… is from pages 79-80 of Pierre Lemieux’s excellent 2018 monograph, What’s Wrong With Protectionism? (footnote deleted):
For individuals, the benefits of exchange cut across political borders – they are not confined within a country. If free trade between the United States and Mexico is detrimental, it should also be detrimental between California and Mississippi. Average wages are 40 percent lower in Mississippi than in California….
The typical protectionist will retort that free trade among countries is different. But why would that be the case? Protectionism against foreigners amounts to a coercive redistribution among the citizens allegedly “protected” – a coercive redistribution analogous to what would be the consequences of forbidding California consumers to buy from Mississippi producers, thereby redistributing income from California consumers to California producers.
DBx: Protectionism artificially increases consumer demand for the outputs of protected producers by intentionally intensifying scarcity in the home country. Protectionism thus reduces overall material wealth in the home country. The typical protectionist, though, misses this reality because he or she mistakes protectionisms’ happy impact on protected producers for its impact on the entire country. (Protectionists are fonts of many fallacies, but the chief one in which they truck is the fallacy of composition.)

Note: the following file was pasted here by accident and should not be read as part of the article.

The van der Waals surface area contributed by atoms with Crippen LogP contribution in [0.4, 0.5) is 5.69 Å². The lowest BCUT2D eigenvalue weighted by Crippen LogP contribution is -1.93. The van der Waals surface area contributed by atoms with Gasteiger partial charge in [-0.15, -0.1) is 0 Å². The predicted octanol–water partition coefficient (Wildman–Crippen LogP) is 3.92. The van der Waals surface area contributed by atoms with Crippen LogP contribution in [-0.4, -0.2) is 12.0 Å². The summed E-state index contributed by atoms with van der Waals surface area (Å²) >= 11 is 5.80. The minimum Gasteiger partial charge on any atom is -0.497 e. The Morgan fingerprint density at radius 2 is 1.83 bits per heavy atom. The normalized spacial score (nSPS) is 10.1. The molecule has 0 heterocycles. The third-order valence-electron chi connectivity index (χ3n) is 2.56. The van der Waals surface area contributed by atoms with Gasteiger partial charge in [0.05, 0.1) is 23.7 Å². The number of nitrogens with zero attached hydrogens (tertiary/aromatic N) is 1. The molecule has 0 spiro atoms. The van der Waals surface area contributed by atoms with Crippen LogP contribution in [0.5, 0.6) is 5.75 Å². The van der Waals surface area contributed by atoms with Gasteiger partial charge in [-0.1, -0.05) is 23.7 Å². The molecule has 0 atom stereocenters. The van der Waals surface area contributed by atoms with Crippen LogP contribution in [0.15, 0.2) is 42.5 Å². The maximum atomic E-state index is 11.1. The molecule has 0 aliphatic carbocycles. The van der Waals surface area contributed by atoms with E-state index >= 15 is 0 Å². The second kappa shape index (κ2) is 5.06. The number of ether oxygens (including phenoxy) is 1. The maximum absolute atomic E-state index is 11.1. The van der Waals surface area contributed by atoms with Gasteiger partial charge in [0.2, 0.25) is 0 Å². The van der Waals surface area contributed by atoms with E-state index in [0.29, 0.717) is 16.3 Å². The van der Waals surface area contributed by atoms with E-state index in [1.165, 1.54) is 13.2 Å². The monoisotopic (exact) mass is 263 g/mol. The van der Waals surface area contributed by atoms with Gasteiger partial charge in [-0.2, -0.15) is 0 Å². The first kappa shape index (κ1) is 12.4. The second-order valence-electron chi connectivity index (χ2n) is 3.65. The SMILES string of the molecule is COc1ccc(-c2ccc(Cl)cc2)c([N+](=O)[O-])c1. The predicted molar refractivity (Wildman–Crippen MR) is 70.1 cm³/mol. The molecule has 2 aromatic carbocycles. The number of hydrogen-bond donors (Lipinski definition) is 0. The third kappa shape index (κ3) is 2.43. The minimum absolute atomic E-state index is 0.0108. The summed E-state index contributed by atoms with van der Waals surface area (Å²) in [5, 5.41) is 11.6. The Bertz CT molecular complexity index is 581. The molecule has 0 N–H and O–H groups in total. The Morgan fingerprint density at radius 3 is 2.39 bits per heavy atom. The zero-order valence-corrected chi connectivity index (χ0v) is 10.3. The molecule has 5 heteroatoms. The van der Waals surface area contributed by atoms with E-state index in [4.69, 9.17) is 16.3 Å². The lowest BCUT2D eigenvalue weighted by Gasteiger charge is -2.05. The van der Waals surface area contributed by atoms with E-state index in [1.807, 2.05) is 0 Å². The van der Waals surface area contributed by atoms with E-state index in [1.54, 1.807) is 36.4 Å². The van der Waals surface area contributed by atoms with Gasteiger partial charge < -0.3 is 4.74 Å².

Thus, as Pierre above points out, the benefits that protectionism yields for its clients come from its clients’ – its proponents’ – fellow citizens. But these fellow citizens are out of sight of those not fitted with proper ‘economic’ lenses. These fellow citizens and their suffering are thus out of protectionists’ minds. It’s easy to plunder unseen victims and heartwarming to witness the joy that is experienced by those who receive the resulting booty.